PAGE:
Welcome to the Youthlinc Impact Modules. All participants will complete monthly impact modules that will address issues of bias, white saviorism, and mental health. These modules will help participants to understand themselves and others before traveling internationally. These modules help us become better humanitarians and set us up for sustainable best practices while we are serving abroad.
FEBRUARY MODULE: INTENT vs IMPACT
For the month of February, this module will focus on the difference and importance of Impact vs Intent.
By the end of this module, you should know:
SECTION 1: Introduction
What is Intent?
Intent is the idea or desire behind an action. It’s what you had in mind or what you were hoping to achieve with a particular way of acting. Intent is what we mean by our words or actions.
What is Impact?
Impact is the effect an action has on a person or a community. Although you might desire a specific outcome, the outcome that occurs might not be what you had in mind. Impact is how words or actions are experienced, felt, or understood by either the person they are directed to, or others.
Intent vs. Impact: What is the Difference?
Intent is what you want to achieve through an action, and impact is how a person or community receives that action. The effect does not always match the intent. Good intentions do not always result in a positive impact. Understanding how and why this happens is a significant step in individual and collective growth, affecting everything from social policy to mental health. When it comes to biased language or actions, we often prioritize intent over impact. This means that when harm is caused, we tend to emphasize what we meant by our words or actions- rather than how our words make another person feel or the consequences of our behavior. We might also excuse, or sweep under the rug, what is said or done if we perceive them as unintentional. In talking about a biased incident, we might focus on a person’s intentions (i.e., “I didn’t mean it like that”), rather than focusing on the impact of the person who has been harmed. We tend to view ourselves through the lens of intent and other through the lens of impact.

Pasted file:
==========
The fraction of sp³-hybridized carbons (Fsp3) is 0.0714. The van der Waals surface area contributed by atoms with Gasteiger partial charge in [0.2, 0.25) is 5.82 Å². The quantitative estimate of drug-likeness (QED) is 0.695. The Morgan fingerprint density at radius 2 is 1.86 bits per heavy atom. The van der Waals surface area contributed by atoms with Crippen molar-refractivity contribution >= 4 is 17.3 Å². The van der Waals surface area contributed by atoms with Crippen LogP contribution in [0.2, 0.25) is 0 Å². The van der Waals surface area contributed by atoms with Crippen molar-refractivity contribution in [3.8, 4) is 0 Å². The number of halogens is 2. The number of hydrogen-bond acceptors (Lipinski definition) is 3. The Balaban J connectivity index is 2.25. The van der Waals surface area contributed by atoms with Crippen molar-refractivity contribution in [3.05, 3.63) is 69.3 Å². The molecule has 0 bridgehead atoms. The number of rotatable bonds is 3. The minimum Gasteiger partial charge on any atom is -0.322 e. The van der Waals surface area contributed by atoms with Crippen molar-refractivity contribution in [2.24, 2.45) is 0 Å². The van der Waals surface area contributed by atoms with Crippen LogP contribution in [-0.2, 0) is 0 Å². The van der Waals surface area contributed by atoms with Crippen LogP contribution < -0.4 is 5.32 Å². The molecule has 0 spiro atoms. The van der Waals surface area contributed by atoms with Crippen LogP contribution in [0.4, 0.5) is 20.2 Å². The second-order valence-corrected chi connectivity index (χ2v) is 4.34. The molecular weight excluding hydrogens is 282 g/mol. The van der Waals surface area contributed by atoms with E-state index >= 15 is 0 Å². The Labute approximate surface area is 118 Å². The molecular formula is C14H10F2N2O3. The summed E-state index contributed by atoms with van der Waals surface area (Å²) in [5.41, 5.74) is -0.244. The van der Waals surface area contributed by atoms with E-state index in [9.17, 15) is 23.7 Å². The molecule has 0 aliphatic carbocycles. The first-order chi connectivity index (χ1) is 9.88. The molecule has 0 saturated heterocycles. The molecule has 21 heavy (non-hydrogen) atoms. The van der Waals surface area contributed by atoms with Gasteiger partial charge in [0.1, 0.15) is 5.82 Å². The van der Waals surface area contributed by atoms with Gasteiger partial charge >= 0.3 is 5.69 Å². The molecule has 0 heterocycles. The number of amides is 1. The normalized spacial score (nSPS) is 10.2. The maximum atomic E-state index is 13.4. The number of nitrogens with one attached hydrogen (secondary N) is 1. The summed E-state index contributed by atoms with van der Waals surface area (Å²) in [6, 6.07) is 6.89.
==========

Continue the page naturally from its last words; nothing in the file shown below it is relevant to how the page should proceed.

Examples of Intent and Impact:
Imagine you are at a restaurant with your friends. In the middle of dinner, as you take a sip of your favorite drink, a waiter bumps into you and knocks your drink out of your hand. The contents of what was in your glass spills all over you and then the glass shatters on the floor. You look at the waiter, who looks at you and says, “I didn’t intend to bump into you. It was never my intent for your drink to spill.” You ask for an apology, or part of your meal to be comped and the waiter laughs, “You’re overreacting. It was an accident. Calm down.” and starts walking away. “What about my drink?” you ask. The waiter turns around, rolls their eyes and says “Seriously? You need to get over it. This kind of stuff happens all the time.”
How does this scenario make you feel? Your pants are drenched, you don’t have another drink, and the person who is responsible for this refuses to apologize.